2013 Advocacy Summit: Making Arthritis A National Priority
“If we don’t speak up for our disease, who’s going to speak up for us?”
Renay has lived with rheumatoid arthritis (RA) since 1976, back in the days where the disease was treated with aspirin and bed rest. Over the years, she has had twenty-one surgeries for RA. She has been involved with the Foundation for 25 years and is one of its high-level Ambassadors. She's at the Advocacy Summit for the third year in a row meeting with Senators and Congress in an effort to make arthritis a national priority.
The goal of the 2013 Advocacy Summit is to "let Congress and the administration know that ignoring arthritis is unacceptable," says Amy Melnick, VP of Advocacy with The Arthritis Foundation. The Advocates and Ambassadors are in Washington to "raise awareness about the pain, cost and disability associated with arthritis." She explains that during the Summit "each Senator will be hearing about the devastating impact of arthritis. We’ll be asking Senators and members of the House for three specific areas of support."
The first priority is to reintroduce the Patients’ Access to Treatments Act. This is a bipartisan piece of legislation introduced to limit" special tiers" for Biologics in commercial health insurance plans. These specialty tiers mean that "instead of paying a flat-rate co-pay for the biologic that’s helping you stay out of a wheelchair, you're being asked to pay a co-insurance," Melnick explains. This Act is cosponsored by Reps. McKinley (R-WV0 and Capps (D-CA), and so far has approximately 20 other co-sponsored. The Summit aims to increase the number of sponsors in Congress and to find a lead sponsor in the Senate.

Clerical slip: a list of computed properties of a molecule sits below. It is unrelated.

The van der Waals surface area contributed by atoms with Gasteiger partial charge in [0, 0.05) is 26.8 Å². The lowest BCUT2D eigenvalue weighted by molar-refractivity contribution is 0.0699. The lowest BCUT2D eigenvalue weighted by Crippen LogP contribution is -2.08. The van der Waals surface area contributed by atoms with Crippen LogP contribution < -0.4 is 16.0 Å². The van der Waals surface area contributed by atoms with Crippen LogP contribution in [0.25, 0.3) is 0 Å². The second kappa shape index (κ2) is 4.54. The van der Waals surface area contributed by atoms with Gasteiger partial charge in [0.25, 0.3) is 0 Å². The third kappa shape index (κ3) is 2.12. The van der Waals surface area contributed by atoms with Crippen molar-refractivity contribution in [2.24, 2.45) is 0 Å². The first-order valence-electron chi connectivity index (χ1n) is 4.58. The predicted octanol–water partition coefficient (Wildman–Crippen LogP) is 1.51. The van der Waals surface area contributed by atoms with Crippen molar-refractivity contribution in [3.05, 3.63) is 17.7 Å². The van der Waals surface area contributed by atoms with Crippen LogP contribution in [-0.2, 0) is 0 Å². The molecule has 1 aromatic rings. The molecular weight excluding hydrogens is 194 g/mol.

The Summit is seeking support for five million dollars for the Pediatric Subspecialty Loan Repayment Program. Pediatric rheumatology is "one of the lowest-paying specialties in all of medicine," Melnick says. This has resulted in a dire situation for the more than 300,000 children who live with juvenile arthritis. A delay in diagnosis can lead to deformity and disability an early age. Eleven states do not have even one single board-certified pediatric rheumatologist and seven states have only one. Offering partial assistance with medical school loan repayment will be an incentive for more doctors to go into pediatric rheumatology. This can mean a huge difference in the lives of thousands of children with juvenile arthritis.
The third priority of this year's Advocacy Summit is to get support for including research into RA and posttraumatic osteoarthritis in the Department of Defense. Melnick explains that "there are incredibly compelling statistics showing that veterans have twice the rate of osteoarthritis as their civilian counterparts. Osteoarthritis caused by battlefield injuries is the #1 primary source of disability for those injured on the battlefield."
Renay Hole is committed to continuing to work as a Ambassador for The Arthritis Foundation. She has experienced firsthand the difference made by committing money to research and programs. Research led to the development of new medications for RA and these drugs have "allowed me to come off disability, to work and function," Renay says. Still, with arthritis being the leading course of disability in the US, costing billions of dollars, "we have a long way to go."
Visit The Arthritis Foundation website to learn more about their advocacy efforts. If you want to become an Advocate or Ambassador for the Foundation, find out more in their Advocate Toolkit and in the Ambassador area on the website.
Lene is the author of the new book Your Life with Rheumatoid Arthritis: Tools for Managing Treatment, Side Effects and Pain.